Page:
How to Meditate for Beginners
Last updated June 16, 2020
Do you want to start meditating? Don’t know where to start? The main thing is to start slow and to set your own timeline, and meditate at your own pace. As an example, you can try meditating for a minute for one day a week, then two days a week, and so on. Here are the steps:
- Get comfortable in a quiet place or if you are moving, dress comfortably.
- Pick a timer with a calming sound to signify when time is up. Start your timer at 1 minute, then build up to 3, 5, 10 minute sessions and so on.
- Choose a meditation technique below.
- Breathe steadily.
- Set a time to meditate.
This technique requires you to focus on one thing and that one thing only. You can practice concentration meditation by staring at a single object, like a book or a plant. If you are outside, this could be a stone, or a cloud. You can also close your eyes and concentrate on your breathing. When you find your mind drifting to random thoughts, refocus your attention back to the single object (or your breath).
This involves listening to a person as they guide you when you meditate. There will be calming background music as the person gives you instructions in a soothing voice. Many guides will have different voice deliveries or different instructions. Don’t be discouraged and try to find someone you have a connection with.
Journaling is a great meditative practice that can help you reflect on your day, process your thoughts and decisions, or even help you set goals. To start, grab a piece of paper, pen and start with a prompt. An example prompt could be: Today I am feeling..., I am thinking about..., or Things I am grateful for.... Let your writing flow and try not to cross out or erase what you’ve written. Try timing yourself for 5-10 minutes, and when you’ve felt you’ve written everything on your mind, read back what you’ve written and reflect.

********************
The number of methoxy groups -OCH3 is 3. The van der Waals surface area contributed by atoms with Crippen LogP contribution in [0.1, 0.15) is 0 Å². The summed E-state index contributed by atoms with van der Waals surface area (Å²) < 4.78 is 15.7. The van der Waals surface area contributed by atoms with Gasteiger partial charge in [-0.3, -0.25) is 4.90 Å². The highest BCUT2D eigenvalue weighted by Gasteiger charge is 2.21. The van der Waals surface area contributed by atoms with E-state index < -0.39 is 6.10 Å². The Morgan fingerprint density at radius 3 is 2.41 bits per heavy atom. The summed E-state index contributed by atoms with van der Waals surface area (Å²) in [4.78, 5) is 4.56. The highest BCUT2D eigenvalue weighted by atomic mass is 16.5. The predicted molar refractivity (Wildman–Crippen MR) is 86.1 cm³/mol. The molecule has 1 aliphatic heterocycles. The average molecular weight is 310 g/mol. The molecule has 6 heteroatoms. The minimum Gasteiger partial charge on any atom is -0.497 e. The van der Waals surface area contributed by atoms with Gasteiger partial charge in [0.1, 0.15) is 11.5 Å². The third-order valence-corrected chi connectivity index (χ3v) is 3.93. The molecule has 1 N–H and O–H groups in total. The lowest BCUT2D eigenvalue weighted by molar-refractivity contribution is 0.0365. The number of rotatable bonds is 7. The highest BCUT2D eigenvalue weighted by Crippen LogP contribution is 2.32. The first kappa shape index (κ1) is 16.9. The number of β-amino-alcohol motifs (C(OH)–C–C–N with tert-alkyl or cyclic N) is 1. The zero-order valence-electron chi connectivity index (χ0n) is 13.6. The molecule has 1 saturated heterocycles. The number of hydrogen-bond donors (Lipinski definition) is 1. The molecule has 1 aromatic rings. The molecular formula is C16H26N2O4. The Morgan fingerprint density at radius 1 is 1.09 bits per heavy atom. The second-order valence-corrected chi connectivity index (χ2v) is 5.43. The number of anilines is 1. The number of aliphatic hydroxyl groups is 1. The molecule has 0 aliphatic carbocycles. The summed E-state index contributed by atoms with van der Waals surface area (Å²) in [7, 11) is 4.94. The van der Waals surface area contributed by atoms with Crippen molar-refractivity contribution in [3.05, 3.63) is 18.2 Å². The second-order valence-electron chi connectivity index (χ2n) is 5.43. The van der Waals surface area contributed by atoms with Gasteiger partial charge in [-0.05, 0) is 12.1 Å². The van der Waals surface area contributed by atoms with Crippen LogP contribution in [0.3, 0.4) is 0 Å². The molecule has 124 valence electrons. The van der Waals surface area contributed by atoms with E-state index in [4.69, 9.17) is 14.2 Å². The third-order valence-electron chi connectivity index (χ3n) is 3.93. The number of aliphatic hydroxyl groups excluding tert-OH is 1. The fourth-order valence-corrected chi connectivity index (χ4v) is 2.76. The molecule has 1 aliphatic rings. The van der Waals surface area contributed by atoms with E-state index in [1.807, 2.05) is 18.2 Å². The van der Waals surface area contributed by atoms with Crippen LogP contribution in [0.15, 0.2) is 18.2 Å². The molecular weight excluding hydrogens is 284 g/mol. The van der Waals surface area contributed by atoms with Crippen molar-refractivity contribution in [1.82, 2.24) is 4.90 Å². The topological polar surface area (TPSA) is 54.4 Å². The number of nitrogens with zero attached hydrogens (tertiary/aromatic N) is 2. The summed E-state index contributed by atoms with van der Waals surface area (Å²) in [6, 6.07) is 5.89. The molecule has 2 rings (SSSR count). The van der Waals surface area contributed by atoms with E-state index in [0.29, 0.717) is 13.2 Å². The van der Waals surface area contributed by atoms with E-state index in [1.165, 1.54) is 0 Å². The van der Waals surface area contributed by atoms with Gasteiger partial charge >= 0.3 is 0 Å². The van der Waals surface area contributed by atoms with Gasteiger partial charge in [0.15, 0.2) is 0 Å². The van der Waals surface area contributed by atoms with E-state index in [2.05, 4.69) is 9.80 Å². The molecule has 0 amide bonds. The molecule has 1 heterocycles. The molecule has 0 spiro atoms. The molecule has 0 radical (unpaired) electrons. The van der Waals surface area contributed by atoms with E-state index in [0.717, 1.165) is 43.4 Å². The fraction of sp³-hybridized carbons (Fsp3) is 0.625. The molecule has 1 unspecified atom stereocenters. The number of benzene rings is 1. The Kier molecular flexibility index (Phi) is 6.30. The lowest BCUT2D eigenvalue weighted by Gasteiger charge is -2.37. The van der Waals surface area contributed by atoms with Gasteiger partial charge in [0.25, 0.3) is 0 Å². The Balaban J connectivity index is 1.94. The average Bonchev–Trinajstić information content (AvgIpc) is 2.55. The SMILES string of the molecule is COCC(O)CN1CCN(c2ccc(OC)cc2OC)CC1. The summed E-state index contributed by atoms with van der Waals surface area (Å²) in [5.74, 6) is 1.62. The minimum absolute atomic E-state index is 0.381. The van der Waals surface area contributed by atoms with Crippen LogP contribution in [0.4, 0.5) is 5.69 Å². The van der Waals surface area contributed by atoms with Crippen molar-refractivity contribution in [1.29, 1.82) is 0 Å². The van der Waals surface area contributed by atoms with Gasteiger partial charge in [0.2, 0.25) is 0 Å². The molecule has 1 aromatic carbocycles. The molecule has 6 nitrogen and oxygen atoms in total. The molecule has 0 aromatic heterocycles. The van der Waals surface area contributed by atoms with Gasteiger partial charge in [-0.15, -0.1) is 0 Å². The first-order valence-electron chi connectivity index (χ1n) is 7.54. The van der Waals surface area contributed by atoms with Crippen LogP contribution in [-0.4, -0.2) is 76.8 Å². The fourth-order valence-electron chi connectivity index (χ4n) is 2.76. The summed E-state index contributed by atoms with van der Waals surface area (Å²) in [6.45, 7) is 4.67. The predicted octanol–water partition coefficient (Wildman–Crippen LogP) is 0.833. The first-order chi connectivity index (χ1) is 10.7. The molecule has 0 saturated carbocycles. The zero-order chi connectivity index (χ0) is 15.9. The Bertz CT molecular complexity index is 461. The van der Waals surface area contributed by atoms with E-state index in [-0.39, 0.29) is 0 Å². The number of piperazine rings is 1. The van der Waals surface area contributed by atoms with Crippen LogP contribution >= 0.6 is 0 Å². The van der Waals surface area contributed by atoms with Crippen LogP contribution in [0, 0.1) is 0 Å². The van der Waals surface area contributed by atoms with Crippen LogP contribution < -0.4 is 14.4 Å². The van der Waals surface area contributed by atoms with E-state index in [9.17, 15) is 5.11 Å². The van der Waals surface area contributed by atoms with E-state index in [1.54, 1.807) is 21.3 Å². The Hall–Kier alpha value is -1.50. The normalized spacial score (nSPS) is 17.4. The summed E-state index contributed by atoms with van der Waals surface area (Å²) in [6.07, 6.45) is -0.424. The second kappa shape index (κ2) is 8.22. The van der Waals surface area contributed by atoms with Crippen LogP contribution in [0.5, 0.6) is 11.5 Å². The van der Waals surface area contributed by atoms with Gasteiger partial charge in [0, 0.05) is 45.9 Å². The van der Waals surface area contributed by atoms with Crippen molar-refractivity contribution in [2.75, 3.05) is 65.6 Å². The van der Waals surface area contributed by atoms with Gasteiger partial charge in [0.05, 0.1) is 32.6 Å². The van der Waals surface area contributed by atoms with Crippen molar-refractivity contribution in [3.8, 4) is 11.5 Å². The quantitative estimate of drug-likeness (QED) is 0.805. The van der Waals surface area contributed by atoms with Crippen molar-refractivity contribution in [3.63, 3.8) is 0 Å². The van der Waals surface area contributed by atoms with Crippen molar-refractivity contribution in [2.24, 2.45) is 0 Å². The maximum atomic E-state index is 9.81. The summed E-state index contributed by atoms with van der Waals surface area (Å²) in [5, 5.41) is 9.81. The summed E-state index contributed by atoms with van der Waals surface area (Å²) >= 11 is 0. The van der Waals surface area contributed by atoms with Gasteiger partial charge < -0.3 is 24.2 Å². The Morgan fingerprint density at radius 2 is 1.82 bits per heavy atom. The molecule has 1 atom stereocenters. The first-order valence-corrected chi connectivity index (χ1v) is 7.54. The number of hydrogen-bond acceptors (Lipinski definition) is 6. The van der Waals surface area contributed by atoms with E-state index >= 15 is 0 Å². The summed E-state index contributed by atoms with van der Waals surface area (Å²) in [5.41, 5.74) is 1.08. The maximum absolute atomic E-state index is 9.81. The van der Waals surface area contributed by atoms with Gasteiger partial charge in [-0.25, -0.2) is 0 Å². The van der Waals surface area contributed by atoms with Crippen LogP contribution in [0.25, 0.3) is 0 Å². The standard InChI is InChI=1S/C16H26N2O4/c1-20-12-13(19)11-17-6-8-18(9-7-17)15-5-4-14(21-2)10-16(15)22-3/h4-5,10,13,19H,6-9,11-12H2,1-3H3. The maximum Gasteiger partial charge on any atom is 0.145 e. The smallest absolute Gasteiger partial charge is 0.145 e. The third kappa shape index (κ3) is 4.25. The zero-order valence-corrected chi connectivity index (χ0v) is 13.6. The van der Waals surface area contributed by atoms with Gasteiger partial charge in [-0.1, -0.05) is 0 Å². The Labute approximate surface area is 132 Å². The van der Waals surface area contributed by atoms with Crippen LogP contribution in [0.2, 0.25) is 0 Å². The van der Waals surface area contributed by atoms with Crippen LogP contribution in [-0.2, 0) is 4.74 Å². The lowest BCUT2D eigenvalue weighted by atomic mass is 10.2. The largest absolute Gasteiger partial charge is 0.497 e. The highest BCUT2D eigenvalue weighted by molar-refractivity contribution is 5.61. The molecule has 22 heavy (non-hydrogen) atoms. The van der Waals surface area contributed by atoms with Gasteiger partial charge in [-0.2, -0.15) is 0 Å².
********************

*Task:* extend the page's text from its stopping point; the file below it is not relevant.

Tuning into your body and breath as you move is a great form of meditation, especially if you have a tough time sitting still. Movement meditation can be through yoga, dance, walking or running. Pick the one you’re comfortable with and focus on: your breath as you move, the music you are listening to, or the way your muscles stretch. When you get distracted, bring your focus back to your body and breath.
Meditation apps & videos
There are many meditation apps to help you and we have a curated list to help you find the right one for you. Apps can be a great tool to help you build a routine and to provide a nudge to meditate. YouTube also has some super accessible meditation channels, so check those out as well.